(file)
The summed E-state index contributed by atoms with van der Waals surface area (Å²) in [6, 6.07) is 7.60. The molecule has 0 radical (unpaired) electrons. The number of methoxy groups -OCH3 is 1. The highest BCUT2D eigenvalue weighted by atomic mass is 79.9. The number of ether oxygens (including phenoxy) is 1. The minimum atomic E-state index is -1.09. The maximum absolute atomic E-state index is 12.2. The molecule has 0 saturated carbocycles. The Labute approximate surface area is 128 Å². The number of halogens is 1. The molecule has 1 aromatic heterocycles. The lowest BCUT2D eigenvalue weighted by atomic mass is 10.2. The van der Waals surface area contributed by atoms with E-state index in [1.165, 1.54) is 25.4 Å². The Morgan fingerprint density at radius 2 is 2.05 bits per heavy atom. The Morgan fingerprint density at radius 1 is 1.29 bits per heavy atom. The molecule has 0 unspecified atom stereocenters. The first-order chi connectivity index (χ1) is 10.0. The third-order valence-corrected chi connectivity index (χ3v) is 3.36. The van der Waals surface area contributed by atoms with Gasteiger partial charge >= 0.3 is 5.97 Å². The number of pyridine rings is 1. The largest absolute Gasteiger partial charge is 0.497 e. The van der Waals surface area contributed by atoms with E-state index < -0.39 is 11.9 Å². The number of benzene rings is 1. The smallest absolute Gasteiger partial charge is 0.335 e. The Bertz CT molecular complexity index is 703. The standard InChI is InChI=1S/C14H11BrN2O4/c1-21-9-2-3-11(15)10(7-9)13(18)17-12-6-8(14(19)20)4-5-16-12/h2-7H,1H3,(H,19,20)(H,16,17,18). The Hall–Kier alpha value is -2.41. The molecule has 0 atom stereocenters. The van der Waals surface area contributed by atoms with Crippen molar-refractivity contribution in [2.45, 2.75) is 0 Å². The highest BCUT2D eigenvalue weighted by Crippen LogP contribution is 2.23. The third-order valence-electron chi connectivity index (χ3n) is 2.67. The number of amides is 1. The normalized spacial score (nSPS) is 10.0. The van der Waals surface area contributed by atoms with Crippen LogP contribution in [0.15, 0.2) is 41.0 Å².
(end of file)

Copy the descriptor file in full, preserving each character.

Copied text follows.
The summed E-state index contributed by atoms with van der Waals surface area (Å²) in [6, 6.07) is 7.60. The molecule has 0 radical (unpaired) electrons. The number of methoxy groups -OCH3 is 1. The highest BCUT2D eigenvalue weighted by atomic mass is 79.9. The number of ether oxygens (including phenoxy) is 1. The minimum atomic E-state index is -1.09. The maximum absolute atomic E-state index is 12.2. The molecule has 0 saturated carbocycles. The Labute approximate surface area is 128 Å². The number of halogens is 1. The molecule has 1 aromatic heterocycles. The lowest BCUT2D eigenvalue weighted by atomic mass is 10.2. The van der Waals surface area contributed by atoms with E-state index in [1.165, 1.54) is 25.4 Å². The Morgan fingerprint density at radius 2 is 2.05 bits per heavy atom. The Morgan fingerprint density at radius 1 is 1.29 bits per heavy atom. The molecule has 0 unspecified atom stereocenters. The first-order chi connectivity index (χ1) is 10.0. The third-order valence-corrected chi connectivity index (χ3v) is 3.36. The van der Waals surface area contributed by atoms with Gasteiger partial charge >= 0.3 is 5.97 Å². The number of pyridine rings is 1. The largest absolute Gasteiger partial charge is 0.497 e. The van der Waals surface area contributed by atoms with E-state index < -0.39 is 11.9 Å². The number of benzene rings is 1. The smallest absolute Gasteiger partial charge is 0.335 e. The Bertz CT molecular complexity index is 703. The standard InChI is InChI=1S/C14H11BrN2O4/c1-21-9-2-3-11(15)10(7-9)13(18)17-12-6-8(14(19)20)4-5-16-12/h2-7H,1H3,(H,19,20)(H,16,17,18). The Hall–Kier alpha value is -2.41. The molecule has 0 atom stereocenters. The van der Waals surface area contributed by atoms with Crippen molar-refractivity contribution in [2.45, 2.75) is 0 Å². The highest BCUT2D eigenvalue weighted by Crippen LogP contribution is 2.23. The third-order valence-electron chi connectivity index (χ3n) is 2.67. The number of amides is 1. The normalized spacial score (nSPS) is 10.0. The van der Waals surface area contributed by atoms with Crippen LogP contribution in [0.15, 0.2) is 41.0 Å².